Thus the one‐night public event that took place during the meeting in Athens was just a part of the whole, and the collective task of creating it served simply to give energy and focus to our longer internal discussions and play. There was no predetermined agenda for those discussions; rather, the intention was for all participants to collaboratively shape the gathering itself. In exactly the same way, the three‐day meeting gave energy and focus to what has already become a richer, stronger collaboration between the groups that were able to participate. During discussions we were able to elaborate the history and current projects of the respective groups, thereby creating an understanding of the different conditions and the particularities of the groups present, as well as confirming our wide and unproblematic agreement. As the crisis deepens and the tear gas spreads, that richness and strength of solidarity will only become more essential to our survival.

Our intention is to continue to build on the relationships forged at Athens by holding regular international meetings on a similar model, and we hope to strengthen this sense of explicit, frank and serious discussion of the basis of our collaborations (and our arsenal of strategies) with other centres of Surrealist activity around the world, and to build those newly forged relationships outwards to encompass ever more participants from the Surrealist movement worldwide.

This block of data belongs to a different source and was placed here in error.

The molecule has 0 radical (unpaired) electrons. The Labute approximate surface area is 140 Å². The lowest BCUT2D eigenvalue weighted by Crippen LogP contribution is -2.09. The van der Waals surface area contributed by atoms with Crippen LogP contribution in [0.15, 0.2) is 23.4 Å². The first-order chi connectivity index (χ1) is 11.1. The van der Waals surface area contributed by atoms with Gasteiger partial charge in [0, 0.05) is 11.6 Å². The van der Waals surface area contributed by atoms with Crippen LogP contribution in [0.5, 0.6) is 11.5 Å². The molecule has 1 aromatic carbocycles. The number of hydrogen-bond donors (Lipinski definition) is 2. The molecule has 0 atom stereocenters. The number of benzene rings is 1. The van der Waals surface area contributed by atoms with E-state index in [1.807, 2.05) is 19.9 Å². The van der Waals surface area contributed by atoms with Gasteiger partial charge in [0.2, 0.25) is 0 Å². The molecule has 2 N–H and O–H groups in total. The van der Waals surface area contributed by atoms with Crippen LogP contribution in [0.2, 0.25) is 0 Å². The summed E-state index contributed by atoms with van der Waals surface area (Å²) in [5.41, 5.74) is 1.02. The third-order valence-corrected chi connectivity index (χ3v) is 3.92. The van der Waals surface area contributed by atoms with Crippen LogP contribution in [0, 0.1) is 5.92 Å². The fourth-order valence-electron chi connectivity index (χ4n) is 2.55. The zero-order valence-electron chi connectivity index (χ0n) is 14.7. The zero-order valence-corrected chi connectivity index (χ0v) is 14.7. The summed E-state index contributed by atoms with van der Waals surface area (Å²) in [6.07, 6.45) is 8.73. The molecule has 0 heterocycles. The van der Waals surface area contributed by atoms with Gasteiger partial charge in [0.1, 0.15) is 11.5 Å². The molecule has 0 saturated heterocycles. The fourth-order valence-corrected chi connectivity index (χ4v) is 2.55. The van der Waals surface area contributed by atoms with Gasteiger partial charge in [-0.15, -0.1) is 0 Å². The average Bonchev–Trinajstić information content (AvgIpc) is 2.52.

Athens Surrealist Group
Stockholm Surrealist Group
Surrealist London Action Group (SLAG)

Thursday, January 12, 2012

Act now to defend the poet Angye Gaona!

The poet and Surrealist Angye Gaona has now been charged formally by the Colombian prosecutors with the crimes of drug trafficking and "rebellion". The trial is scheduled to start on 23 January at the special criminal court in Cartagena de Indias, and if found guilty Angye could face a jail term of 20 years. She is wholly innocent of the charges against her.

In press articles and interviews Angye has passionately defended the cause of indigenous people (many of whom are being killed by paramilitary gangs on the orders of land developers – Angye has called this "genocide"), trade unionists and the working class (who are constantly being repressed by government-backed industrialists). She has also called the current Colombian government "a terrorist government". For these reasons she is considered a nuisance by the ultra-conservative government.